June Network Briefing

This month you’ll find a wide range of reports and research on subjects including rural poverty, wealth inequality, stigma and support for women experiencing homelessness, as well as learning opportunities and first details of Scotland’s annual homelessness conference.

Be sure to check out details of our upcoming Members’ Forum event on the state of Housing First, and watch a series of engaging short films explaining the new NICE guideline on working with people who are homeless – of interest to professionals in health and social care, and beyond.

Change at top must not derail homelessness fight

The collapse of the Bute House agreement, Humza Yousaf’s abrupt resignation as First Minister and the following period of renewal and change in government are drawing attention and energy away from the urgent task of addressing the housing crisis and ending homelessness. Homeless Network Scotland’s Jamie Milne sets out what needs to happen once the dust settles.

All change then. After little more than a year in the top job Humza Yousaf resigned as First Minister and we’re in another period of uncertainty – a new FM, return to minority government, new faces around the Cabinet table making decisions that affect our lives. 

That’s politics. But these things eat up time and energy while the housing crisis deepens.  

What has not changed is rising homelessness, the 10,000 children living in temporary accommodation, the mental toll on people waiting for social or affordable homes, the desperate lives of people trapped in difficult or dangerous situations because there’s nowhere else to go. 

Politics will dominate the news in weeks to come. But beyond the headlines we have a potentially game-changing Housing Bill in the early stages of the process towards becoming law.  

Progress towards this point must not be unravelled by politics. Once the dust settles, all parties must sharpen their focus on protecting the proposals in the Bill – not least the Ask and Act measures to prevent homelessness earlier, which will stand or fall on how they are resourced. 

Reversing the £200million cut to affordable homes in the Budget must also be at the top of the new First Minister’s in-tray.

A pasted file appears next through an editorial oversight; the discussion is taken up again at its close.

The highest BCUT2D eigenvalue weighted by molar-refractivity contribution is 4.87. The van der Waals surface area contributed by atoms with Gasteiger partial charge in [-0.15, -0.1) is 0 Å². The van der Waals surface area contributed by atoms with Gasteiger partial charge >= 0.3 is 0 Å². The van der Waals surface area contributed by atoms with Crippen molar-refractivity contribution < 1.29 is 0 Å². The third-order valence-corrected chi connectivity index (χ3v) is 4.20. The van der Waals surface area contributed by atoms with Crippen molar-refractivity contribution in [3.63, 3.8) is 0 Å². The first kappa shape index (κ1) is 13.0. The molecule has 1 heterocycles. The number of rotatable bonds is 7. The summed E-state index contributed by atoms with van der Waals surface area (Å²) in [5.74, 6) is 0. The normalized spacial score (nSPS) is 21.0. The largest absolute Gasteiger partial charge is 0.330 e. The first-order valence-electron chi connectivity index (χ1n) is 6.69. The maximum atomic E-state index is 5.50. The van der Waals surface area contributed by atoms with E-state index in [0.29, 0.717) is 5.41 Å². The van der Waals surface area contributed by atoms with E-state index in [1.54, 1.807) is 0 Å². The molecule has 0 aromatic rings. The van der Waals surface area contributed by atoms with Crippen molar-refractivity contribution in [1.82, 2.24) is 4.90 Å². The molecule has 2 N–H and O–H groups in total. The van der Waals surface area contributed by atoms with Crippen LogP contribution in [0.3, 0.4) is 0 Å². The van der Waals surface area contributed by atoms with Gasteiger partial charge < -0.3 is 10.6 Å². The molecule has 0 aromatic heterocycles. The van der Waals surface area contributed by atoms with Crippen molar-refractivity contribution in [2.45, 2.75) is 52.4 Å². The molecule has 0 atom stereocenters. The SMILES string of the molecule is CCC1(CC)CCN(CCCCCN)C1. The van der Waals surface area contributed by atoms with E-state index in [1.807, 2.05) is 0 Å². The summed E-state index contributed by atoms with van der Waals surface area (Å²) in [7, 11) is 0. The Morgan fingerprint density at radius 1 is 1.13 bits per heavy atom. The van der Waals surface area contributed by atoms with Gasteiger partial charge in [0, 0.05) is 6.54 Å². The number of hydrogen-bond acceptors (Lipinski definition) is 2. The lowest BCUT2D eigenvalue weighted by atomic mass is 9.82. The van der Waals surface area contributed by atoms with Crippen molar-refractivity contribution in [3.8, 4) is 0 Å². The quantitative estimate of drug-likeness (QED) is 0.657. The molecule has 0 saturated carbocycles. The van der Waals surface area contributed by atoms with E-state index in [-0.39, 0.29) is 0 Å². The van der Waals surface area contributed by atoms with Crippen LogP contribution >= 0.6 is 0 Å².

What better way to signal a new direction than to make it easier for people to find a decent home so they can build the foundations of a life? What better way to ease housing pressures on local authorities doing their best for people in urban and rural areas? 

The cost-of-living crisis, global events and the pandemic have played their part in stoking housing pressures, but we are not powerless to solve this, as 25 years of devolution shows. 

The new First Minister can re-energise our collective effort to end homelessness by explicitly making this his top priority.  

By finding common ground and working together, all parties at Holyrood can make the Scottish Government’s ambitious plans to end homelessness and destitution a reality – and ensure this period of uncertainty does not make things worse.

Housing emergencies: Argyll & Bute charts way forward

Argyll and Bute Council has detailed key outcomes from a Housing Summit held after it declared a housing emergency last year. The summit brought together 90 partners from public, private, third and community sectors who pledged their support to take action to address the housing shortage. Read more here.

Edinburgh and Glasgow also declared housing emergencies at the end of last year. In Glasgow, The Ferret news outlet and Greater Govanhill Community Magazine recently hosted an Open House session for experts, local people and people working in the housing and homelessness sectors to explore issues and solutions. Read a summary of the event.

Meanwhile, Fife has become the latest local authority to follow suit and declare its own housing emergency amid “unprecedented pressure” on housing and homelessness systems in the area.

The council recently agreed a three-year plan to tackle homelessness which highlighted the need for an estimated £67.3 million to help the escalating number of families without permanent housing. Full details here.

#AllIn for CoPro: ‘To see our concept drafted into legislation was special’

Since 2019 the All In For Change team has been using its wide-ranging expertise to help achieve objectives set out in the Scottish Government-COSLA Ending Homelessness Together Action Plan.

The team works with decision makers in local and national government to develop policy, and one of its biggest successes to date has been developing prevention duties proposed for public bodies, intended to be written into law in the forthcoming Housing Bill.

Key aims of the programme, facilitated by Homeless Network Scotland, Cyrenians and Scottish Community Development Centre, are bringing about co-ordinated working between different services and ensuring support services take a person-centred approach. The team also facilitates roadshows to take the temperature of how things are working around the country.

To mark Scottish Co-Production Network’s #CoProWeekScot, Change Leads have been sharing their experiences of working as part of #AllInForChange. Below we hear from David Pentland, on the team since the very start, and new Change Lead Lisa.

Members of the Change Team with Housing Minister Paul McLennan

David Pentland, Change Lead since 2019

When I joined the Change Team – an eclectic mix of lived experience, frontline workers and senior council staff – it was my first visit to the policy arena and the workings of Scottish Government.